Begging your pardon for indulging in some personal history (perhaps personal propaganda), I will explain how I ended up applying R\'ecollte et Semaille. I do apologize in advance for interpreting the question in such a self-centered fashion!
I didn't come anywhere near to reading the whole thing, but I did spend many hours dipping into various portions while I was a graduate student. Serge Lang had put his copy into the mathematics library at Yale, a very cozy place then for hiding among the shelves and getting lost in thoughts or words. Even the bits I read of course were hard going. However, one thing was clear even to my superficial understanding: Grothendieck, at that point, was dissatisfied with motives. Even though I wasn't knowledgeable enough to have an opinion about the social commentary in the book, I did wonder quite a bit if some of the discontent could have a purely mathematical source.
A clue came shortly afterwards, when I heard from Faltings Grothendieck's ideas on anabelian geometry. I still recall my initial reaction to the section conjecture: `Surely there are more splittings than points!' to which Faltings replied with a characteristically brief question:' Why?' Now I don't remember if it's in R&S as well, but I did read somewhere or hear from someone that Grothendieck had been somewhat pleased that the proof of the Mordell conjecture came from outside of the French school. Again, I have no opinion about the social aspect of such a sentiment (assuming the story true), but it is interesting to speculate on the mathematical contentcontext.
There were in Orsay and Paris some tremendously powerful people in arithmetic geometry. Szpiro, meanwhile, had a very lively interest in the Mordell conjecture, as you can see from his writings and seminars in the late 70's and early 80's. But somehow, the whole thing didn't come together. One suspects that the habits of the Grothendieck school, whereby the six operations had to be established first in every situation where a problem seemed worth solving, could be enormously helpful in some situations, and limiting in some others. In fact, my impression is that Grothendieck's discussion of the operations in R&S has an ironical tinge. [This could well be a misunderstanding due to faulty French or faulty memory.] Years later, I had an informative conversation with Jim McClure at Purdue on the demise of sheaf theory in topology. [The situation has changed since then.] But already in the 80's, I did come to realize that the motivic machinery didn't fit in very well with homotopy theory.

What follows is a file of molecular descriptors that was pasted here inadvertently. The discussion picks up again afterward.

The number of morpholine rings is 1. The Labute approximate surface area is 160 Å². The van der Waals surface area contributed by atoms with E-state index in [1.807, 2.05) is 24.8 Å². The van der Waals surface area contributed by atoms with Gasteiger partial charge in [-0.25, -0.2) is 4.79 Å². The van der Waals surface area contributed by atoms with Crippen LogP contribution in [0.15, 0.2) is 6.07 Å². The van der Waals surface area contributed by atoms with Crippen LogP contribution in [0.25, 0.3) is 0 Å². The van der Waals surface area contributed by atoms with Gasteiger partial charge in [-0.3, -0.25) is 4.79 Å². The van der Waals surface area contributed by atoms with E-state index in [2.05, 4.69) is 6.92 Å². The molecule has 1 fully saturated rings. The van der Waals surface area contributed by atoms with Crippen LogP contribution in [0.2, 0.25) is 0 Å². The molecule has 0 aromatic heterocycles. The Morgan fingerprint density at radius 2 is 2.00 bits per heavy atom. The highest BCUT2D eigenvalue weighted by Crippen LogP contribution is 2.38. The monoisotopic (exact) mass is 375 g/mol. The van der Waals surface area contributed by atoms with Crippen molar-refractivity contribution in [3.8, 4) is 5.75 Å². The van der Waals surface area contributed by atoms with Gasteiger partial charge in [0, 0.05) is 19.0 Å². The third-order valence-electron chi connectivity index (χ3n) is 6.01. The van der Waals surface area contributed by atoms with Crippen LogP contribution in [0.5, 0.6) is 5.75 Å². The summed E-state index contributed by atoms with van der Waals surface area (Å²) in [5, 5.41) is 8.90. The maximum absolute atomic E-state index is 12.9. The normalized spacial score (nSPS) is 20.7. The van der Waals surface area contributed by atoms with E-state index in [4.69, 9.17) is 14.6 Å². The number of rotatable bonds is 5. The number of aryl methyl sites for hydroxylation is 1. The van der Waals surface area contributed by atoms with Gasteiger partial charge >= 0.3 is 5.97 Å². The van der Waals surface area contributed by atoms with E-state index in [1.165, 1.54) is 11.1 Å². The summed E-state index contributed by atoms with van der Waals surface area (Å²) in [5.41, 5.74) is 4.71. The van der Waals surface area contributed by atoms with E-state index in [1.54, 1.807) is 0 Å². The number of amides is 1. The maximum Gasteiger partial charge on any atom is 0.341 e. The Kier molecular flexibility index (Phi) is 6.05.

To summarize, I'm suggesting that the mathematical content of Grothendieck's strong objection to motives was inextricably linked with his ideas on homotopy theory as appeared in 'Pursuing Stacks' and the anabelian letter to Faltings, and catalyzed by his realization that the motivic philosophy had been of limited use (maybe even a bit of an obstruction) in the proof of the Mordell conjecture. More precisely, motives were inadequate for the study of points (the most basic maps between schemes!) in any non-abelian setting, but Faltings' pragmatic approach using all kinds of Archimedean techniques may not have been quite Grothendieck's style either. Hence, arithmetic homotopy theory.
Correct or not, this overall impression was what I came away with from the reading of R&S and my conversations with Faltings, and it became quite natural to start thinking about a workable approach to Diophantine geometry that used homotopy groups. Since I'm rather afraid of extremes, it was pleasant to find out eventually that one had to go back and find some middle ground between the anabelian and motivic philosophies to get definite results.
This is perhaps mostly a story about inspiration and inference, but I can't help feeling like I did apply R&S in some small way. (For a bit of an update, see my paper with Coates here.)
Added, 14 December: I've thought about this question on and off since posting, and now I'm quite curious about the bit of R&S I was referring to, but I no longer have access to the book. So I wonder if someone knowledgeable could be troubled to give a brief summary of what it is Grothendieck really says there about the six operations. I do remember there was a lot, and this is a question of mathematical interest.